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When Kerans finally steps out of the elevator, Beatrice embraces him and asks if he's seen the alligators. He tells her that one nearly ate him and goes to stand at the window. The hydroplane is circling in the central lagoon, and Kerans comments that the alligators must be their guards. Beatrice comes and stands nervously by Kerans. She has continued to tend to her appearance for the last six weeks, but this new development appears to shake her composure. Kerans comforts Beatrice, telling her that they have nothing to give these looters.
The arrival of these intruders introduces the possibility of a conflict between men, not just between men and nature. However, Kerans's insistence that he and Beatrice have nothing to give is possibly false: as the story will show, Beatrice herself (because she is a beautiful woman) will prove highly desirable to the newcomer.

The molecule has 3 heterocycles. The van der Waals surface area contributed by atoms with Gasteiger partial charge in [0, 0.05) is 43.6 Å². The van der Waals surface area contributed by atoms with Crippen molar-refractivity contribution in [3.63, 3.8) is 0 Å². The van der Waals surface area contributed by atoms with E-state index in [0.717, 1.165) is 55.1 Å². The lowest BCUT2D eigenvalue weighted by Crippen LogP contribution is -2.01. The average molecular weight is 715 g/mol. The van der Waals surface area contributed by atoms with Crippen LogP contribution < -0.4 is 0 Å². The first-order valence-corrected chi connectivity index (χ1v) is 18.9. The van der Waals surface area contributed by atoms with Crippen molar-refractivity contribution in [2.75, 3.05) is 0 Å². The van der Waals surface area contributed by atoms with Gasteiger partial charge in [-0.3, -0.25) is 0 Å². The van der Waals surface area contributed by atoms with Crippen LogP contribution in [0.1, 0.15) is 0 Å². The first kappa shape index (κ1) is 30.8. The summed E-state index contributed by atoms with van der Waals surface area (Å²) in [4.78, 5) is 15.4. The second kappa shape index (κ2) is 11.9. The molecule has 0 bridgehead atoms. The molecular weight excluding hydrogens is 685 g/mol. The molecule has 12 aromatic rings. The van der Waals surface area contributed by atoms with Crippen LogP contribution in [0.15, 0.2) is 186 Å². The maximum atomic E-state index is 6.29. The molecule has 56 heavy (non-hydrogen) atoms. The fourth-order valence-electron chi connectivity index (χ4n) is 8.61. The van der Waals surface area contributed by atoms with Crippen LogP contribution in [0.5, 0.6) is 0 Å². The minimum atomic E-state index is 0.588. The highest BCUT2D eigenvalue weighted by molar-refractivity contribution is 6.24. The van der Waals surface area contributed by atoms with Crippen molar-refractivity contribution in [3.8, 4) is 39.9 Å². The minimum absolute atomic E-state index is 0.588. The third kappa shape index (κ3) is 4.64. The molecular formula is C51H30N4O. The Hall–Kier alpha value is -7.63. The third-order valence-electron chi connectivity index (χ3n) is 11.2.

Themes
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A big paddleboat enters the lagoon, loaded with gear and cargo. Kerans thinks that this is the group's “depot ship.” He figures that this crew is likely pillaging the drowned cities for heavy machinery. Such looting is technically illegal, but the authorities are usually happy to pay for the things looters pillage. Beatrice points to Dr. Bodkin down below on the testing station, who is hailing one of the crewmen. Kerans suggests that if they show themselves, the invaders will leave soon. He sees the hydroplane returning to Beatrice's lagoon and suggests that the pilot might give them a lift.
Again, human systems are breaking down even in the world government, as evidenced by the authorities purchasing looted items. Accepting these looters as possible friends shows that Kerans, Bodkin, and Beatrice returning to the present from their neuronic journeys. They're accepting both a sense of community and a forced return to the present and its pressing issues.